Editors focus on achieving clear communication, whether it is text, tables or figures. Non-text elements such as tables and figures can supplement or summarise text and make your document easier to read and your message easier to follow. For figures, you may need to try a few different formats to see which one works best for your data and message.
Tips for designing figures
- Use the right format, size and layout for the purpose of the figure.
- Try to match the orientation of the main text, and avoid landscape figure orientation in a portrait layout.
- Use a consistent style of fonts, sizes and colours across multiple figures.
- Take care that colours, shadings and lines used in figures are distinct and legible, being aware of colour or black and white printing.
- Check any significant symbols or arrow heads are large enough to be clearly visible.
- Spell check all text.
Tips for labelling figures
- Include a detailed title for the figure and place the figure title below the figure. Note that a table title is placed above the table.
- Minimise the use of abbreviations, codes, item numbers or variable names. If these are unavoidable, include a note about the full meaning.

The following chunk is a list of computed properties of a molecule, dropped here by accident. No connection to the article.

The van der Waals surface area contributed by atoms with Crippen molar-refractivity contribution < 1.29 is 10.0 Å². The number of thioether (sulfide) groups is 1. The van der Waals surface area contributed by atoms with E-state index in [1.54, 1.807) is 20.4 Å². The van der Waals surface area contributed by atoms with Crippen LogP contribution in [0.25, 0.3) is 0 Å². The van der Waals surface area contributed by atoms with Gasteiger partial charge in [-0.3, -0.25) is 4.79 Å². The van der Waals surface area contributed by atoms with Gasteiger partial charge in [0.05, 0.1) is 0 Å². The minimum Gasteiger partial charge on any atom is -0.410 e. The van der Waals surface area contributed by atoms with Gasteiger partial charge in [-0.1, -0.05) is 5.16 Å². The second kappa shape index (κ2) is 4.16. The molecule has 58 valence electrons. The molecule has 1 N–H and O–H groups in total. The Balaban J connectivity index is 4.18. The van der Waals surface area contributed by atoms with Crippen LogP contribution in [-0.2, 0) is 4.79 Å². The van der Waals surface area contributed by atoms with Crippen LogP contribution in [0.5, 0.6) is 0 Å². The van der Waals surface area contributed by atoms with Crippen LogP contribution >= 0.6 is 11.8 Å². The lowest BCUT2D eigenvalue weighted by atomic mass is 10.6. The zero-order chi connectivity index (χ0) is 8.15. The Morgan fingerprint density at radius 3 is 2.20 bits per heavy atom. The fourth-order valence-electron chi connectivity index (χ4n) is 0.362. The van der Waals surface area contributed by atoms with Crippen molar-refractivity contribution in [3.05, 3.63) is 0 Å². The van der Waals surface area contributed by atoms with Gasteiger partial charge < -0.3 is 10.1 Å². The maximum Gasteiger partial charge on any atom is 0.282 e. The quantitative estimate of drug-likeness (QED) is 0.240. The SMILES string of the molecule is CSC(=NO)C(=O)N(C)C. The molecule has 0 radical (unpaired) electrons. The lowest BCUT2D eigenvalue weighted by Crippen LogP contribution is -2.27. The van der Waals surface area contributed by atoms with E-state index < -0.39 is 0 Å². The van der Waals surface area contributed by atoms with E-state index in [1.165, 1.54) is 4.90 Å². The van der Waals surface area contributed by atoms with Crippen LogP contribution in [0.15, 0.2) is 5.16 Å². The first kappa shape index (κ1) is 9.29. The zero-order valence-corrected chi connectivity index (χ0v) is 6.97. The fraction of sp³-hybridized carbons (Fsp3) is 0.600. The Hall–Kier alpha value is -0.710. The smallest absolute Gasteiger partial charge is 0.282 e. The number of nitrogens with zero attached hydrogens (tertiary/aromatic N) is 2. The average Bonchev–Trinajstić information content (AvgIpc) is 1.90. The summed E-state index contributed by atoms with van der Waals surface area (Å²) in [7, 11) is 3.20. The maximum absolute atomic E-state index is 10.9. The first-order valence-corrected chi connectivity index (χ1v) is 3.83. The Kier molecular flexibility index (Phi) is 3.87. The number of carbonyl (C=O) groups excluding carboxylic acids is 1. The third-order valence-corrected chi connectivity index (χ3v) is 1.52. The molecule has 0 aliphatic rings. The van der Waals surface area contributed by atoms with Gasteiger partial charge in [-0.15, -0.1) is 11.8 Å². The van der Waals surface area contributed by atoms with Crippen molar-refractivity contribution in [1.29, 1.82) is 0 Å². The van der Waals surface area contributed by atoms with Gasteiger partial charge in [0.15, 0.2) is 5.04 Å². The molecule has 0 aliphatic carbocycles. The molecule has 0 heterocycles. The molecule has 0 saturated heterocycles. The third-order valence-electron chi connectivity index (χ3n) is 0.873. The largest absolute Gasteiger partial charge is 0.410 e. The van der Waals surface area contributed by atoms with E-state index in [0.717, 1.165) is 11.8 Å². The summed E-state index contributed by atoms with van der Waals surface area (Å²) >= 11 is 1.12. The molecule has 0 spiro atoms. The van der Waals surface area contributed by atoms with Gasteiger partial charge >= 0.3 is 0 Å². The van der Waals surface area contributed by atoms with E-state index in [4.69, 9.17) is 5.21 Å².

- Include explanatory notes for the source and date of any data in the figure.
- Ensure any units of measurement for data are clear.
Tips for placing figures
- Place a figure after it is first mentioned in the text.
- Use the auto-numbering and cross-reference functions in Word to refer to the right figure number.
- Place a figure at the end of a paragraph, not in the middle of a paragraph.
- Use the Format – Paragraph – Keep with next function in Word to keep a figure together with its title, and the title with any notes.
Similar tips also apply to tables. Read my earlier blog on tables here.
For advice on ensuring your figures are right, please contact me on firstname.lastname@example.org